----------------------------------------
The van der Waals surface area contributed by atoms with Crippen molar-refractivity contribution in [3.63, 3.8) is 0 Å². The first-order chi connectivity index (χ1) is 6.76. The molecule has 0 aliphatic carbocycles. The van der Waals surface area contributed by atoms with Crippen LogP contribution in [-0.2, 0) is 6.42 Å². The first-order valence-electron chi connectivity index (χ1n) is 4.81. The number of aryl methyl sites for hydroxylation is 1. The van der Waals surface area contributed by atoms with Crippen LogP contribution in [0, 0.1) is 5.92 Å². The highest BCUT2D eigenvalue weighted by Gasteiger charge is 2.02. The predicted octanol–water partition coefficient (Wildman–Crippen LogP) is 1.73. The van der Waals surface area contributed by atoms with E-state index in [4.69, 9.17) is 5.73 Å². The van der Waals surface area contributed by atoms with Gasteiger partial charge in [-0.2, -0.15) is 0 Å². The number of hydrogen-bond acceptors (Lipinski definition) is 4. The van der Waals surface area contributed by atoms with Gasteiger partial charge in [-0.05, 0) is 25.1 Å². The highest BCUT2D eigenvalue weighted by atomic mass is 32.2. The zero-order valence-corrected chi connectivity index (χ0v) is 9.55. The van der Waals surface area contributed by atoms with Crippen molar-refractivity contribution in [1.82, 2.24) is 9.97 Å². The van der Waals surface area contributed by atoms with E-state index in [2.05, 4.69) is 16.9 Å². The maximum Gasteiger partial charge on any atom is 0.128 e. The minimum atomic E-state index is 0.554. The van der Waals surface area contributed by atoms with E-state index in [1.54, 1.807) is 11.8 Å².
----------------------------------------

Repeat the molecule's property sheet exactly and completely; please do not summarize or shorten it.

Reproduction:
The van der Waals surface area contributed by atoms with Crippen molar-refractivity contribution in [3.63, 3.8) is 0 Å². The first-order chi connectivity index (χ1) is 6.76. The molecule has 0 aliphatic carbocycles. The van der Waals surface area contributed by atoms with Crippen LogP contribution in [-0.2, 0) is 6.42 Å². The first-order valence-electron chi connectivity index (χ1n) is 4.81. The number of aryl methyl sites for hydroxylation is 1. The van der Waals surface area contributed by atoms with Crippen LogP contribution in [0, 0.1) is 5.92 Å². The highest BCUT2D eigenvalue weighted by Gasteiger charge is 2.02. The predicted octanol–water partition coefficient (Wildman–Crippen LogP) is 1.73. The van der Waals surface area contributed by atoms with E-state index in [4.69, 9.17) is 5.73 Å². The van der Waals surface area contributed by atoms with Gasteiger partial charge in [-0.2, -0.15) is 0 Å². The number of hydrogen-bond acceptors (Lipinski definition) is 4. The van der Waals surface area contributed by atoms with Gasteiger partial charge in [-0.05, 0) is 25.1 Å². The highest BCUT2D eigenvalue weighted by atomic mass is 32.2. The zero-order valence-corrected chi connectivity index (χ0v) is 9.55. The van der Waals surface area contributed by atoms with Crippen molar-refractivity contribution in [1.82, 2.24) is 9.97 Å². The van der Waals surface area contributed by atoms with E-state index in [2.05, 4.69) is 16.9 Å². The maximum Gasteiger partial charge on any atom is 0.128 e. The minimum atomic E-state index is 0.554. The van der Waals surface area contributed by atoms with E-state index in [1.54, 1.807) is 11.8 Å².